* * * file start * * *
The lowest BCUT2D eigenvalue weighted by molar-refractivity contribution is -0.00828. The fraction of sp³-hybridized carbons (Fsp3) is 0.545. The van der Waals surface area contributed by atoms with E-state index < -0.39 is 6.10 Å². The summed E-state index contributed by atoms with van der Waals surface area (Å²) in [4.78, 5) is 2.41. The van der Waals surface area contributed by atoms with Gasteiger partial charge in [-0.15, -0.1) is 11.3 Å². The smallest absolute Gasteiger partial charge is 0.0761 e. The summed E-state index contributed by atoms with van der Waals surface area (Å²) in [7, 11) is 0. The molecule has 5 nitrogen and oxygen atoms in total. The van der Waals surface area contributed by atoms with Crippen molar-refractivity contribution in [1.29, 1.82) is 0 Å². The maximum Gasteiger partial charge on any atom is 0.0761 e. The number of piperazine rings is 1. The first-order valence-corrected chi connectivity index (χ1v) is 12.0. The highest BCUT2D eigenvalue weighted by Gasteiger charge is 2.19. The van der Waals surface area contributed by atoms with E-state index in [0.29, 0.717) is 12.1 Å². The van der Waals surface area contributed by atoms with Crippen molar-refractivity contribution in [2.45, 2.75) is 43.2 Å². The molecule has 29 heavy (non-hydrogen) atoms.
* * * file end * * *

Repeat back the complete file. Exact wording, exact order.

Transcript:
The lowest BCUT2D eigenvalue weighted by molar-refractivity contribution is -0.00828. The fraction of sp³-hybridized carbons (Fsp3) is 0.545. The van der Waals surface area contributed by atoms with E-state index < -0.39 is 6.10 Å². The summed E-state index contributed by atoms with van der Waals surface area (Å²) in [4.78, 5) is 2.41. The van der Waals surface area contributed by atoms with Gasteiger partial charge in [-0.15, -0.1) is 11.3 Å². The smallest absolute Gasteiger partial charge is 0.0761 e. The summed E-state index contributed by atoms with van der Waals surface area (Å²) in [7, 11) is 0. The molecule has 5 nitrogen and oxygen atoms in total. The van der Waals surface area contributed by atoms with Crippen molar-refractivity contribution in [1.29, 1.82) is 0 Å². The maximum Gasteiger partial charge on any atom is 0.0761 e. The number of piperazine rings is 1. The first-order valence-corrected chi connectivity index (χ1v) is 12.0. The highest BCUT2D eigenvalue weighted by Gasteiger charge is 2.19. The van der Waals surface area contributed by atoms with E-state index in [0.29, 0.717) is 12.1 Å². The van der Waals surface area contributed by atoms with Crippen molar-refractivity contribution in [2.45, 2.75) is 43.2 Å². The molecule has 29 heavy (non-hydrogen) atoms.